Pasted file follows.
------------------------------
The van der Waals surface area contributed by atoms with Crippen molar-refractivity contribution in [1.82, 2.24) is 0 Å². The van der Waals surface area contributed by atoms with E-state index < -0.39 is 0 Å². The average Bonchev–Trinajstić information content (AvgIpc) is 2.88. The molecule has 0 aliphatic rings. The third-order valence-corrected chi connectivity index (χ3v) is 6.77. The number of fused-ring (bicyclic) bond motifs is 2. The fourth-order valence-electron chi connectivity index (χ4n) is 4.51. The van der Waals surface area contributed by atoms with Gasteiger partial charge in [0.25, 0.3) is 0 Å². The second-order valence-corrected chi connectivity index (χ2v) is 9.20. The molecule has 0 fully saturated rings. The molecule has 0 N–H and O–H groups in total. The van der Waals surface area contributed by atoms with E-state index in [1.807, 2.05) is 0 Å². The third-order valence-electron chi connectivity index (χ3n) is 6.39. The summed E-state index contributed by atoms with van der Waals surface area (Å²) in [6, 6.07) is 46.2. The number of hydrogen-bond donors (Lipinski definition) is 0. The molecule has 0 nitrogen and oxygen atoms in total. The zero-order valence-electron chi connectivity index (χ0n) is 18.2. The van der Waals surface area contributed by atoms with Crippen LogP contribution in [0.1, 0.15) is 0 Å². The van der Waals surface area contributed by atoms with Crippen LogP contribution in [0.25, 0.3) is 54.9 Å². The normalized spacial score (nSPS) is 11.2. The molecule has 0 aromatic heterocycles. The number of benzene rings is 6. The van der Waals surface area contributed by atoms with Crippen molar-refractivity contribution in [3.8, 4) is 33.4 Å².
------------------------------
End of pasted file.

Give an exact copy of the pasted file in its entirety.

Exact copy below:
The van der Waals surface area contributed by atoms with Crippen molar-refractivity contribution in [1.82, 2.24) is 0 Å². The van der Waals surface area contributed by atoms with E-state index < -0.39 is 0 Å². The average Bonchev–Trinajstić information content (AvgIpc) is 2.88. The molecule has 0 aliphatic rings. The third-order valence-corrected chi connectivity index (χ3v) is 6.77. The number of fused-ring (bicyclic) bond motifs is 2. The fourth-order valence-electron chi connectivity index (χ4n) is 4.51. The van der Waals surface area contributed by atoms with Gasteiger partial charge in [0.25, 0.3) is 0 Å². The second-order valence-corrected chi connectivity index (χ2v) is 9.20. The molecule has 0 fully saturated rings. The molecule has 0 N–H and O–H groups in total. The van der Waals surface area contributed by atoms with E-state index in [1.807, 2.05) is 0 Å². The third-order valence-electron chi connectivity index (χ3n) is 6.39. The summed E-state index contributed by atoms with van der Waals surface area (Å²) in [6, 6.07) is 46.2. The number of hydrogen-bond donors (Lipinski definition) is 0. The molecule has 0 nitrogen and oxygen atoms in total. The zero-order valence-electron chi connectivity index (χ0n) is 18.2. The van der Waals surface area contributed by atoms with Crippen LogP contribution in [0.1, 0.15) is 0 Å². The van der Waals surface area contributed by atoms with Crippen LogP contribution in [0.25, 0.3) is 54.9 Å². The normalized spacial score (nSPS) is 11.2. The molecule has 0 aromatic heterocycles. The number of benzene rings is 6. The van der Waals surface area contributed by atoms with Crippen molar-refractivity contribution in [3.8, 4) is 33.4 Å².